I don't know what he's concerned about. I piss standing up if that's what's got him so all worked up. I got love from my parents, Mom and Kelley, and I got respect and encouragement. I really think the issue of gender is more something you sort out among your peer group as you compete with them and relate with them. But I understand Bush didn't have that peer group, that he was a cheerleader at his school back east but couldn't open up to his friends in Texas that he did that. I mean, he grew up having to hide himself so of course he would question others masculinity because he felt like a fake in his teenage years. But that's his problem and unless he knows something he's not telling, his parents were straight, so don't push your baggage off on me.

Were there any problems for you growing up?

No. I knew my father wasn't around and wasn't going to be around. I could have gone through life with just Mom. That would have been fine. She's a great parent. But I was lucky enough to have two parents thanks to Kelley. It's a bonus, not a liability.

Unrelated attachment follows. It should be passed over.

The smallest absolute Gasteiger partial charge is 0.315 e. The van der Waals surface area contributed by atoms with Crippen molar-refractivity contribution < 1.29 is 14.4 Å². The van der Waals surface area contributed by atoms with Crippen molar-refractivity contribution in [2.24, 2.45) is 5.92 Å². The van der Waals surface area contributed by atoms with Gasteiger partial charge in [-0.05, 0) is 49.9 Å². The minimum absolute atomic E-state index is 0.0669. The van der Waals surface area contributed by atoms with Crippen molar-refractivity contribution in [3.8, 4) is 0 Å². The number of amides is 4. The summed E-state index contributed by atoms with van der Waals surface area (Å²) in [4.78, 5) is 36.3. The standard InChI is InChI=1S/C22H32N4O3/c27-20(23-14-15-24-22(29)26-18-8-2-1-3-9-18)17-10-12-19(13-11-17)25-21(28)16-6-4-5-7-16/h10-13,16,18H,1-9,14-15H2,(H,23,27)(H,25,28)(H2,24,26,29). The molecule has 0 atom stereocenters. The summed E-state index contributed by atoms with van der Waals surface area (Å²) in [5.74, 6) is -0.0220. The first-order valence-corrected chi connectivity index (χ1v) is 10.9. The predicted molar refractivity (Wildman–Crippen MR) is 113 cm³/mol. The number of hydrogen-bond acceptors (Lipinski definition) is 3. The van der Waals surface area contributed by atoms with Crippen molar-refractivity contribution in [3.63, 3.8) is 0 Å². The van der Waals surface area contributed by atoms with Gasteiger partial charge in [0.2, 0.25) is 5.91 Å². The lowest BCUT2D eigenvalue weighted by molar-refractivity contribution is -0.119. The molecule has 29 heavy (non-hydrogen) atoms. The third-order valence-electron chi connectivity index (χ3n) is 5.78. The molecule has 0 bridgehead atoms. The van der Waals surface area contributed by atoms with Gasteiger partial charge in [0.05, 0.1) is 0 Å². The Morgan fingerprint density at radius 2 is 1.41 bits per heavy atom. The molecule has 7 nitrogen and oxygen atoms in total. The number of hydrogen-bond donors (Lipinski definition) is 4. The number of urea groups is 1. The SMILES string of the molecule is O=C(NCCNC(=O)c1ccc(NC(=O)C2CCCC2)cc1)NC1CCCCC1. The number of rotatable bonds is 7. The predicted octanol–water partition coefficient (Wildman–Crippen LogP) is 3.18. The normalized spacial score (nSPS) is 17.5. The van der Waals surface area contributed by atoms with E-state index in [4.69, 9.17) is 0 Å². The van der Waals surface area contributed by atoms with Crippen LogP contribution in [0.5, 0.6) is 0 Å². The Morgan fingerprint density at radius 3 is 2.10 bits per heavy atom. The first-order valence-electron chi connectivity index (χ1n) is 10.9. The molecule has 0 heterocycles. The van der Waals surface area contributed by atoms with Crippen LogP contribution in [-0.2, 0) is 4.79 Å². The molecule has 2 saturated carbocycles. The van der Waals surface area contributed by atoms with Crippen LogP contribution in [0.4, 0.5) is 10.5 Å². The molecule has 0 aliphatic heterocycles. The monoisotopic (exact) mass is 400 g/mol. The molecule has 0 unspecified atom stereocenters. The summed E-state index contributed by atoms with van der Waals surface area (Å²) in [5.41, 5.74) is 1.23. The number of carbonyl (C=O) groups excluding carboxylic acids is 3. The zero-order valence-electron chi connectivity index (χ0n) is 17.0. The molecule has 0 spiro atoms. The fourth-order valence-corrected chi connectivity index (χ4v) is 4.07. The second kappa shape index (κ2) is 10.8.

In fact, I worked the system if I'm being honest. When I wanted a dirt bike and they both said no, I was able to roll my eyes and say, "Well this is a guy thing and you don't understand because you're women." They'd fall for that a lot. It was bullshit and I knew it when I said it. But kids learn what points to press and because of dopes like Bush that's a point I was able to press.

Did it always work?

No. Once I got into big trouble at school for doing something stupid and I knew it was stupid when I did that. And I tried that excuse and Mom said, "Cut the shit!" I laugh when I think about that because before that and after that I could always use my "guy thing" excuse to get a dirt bike or whatever. But when it came to appropriate behaviors, they both saw right through it and they demanded that I conduct myself appropriately.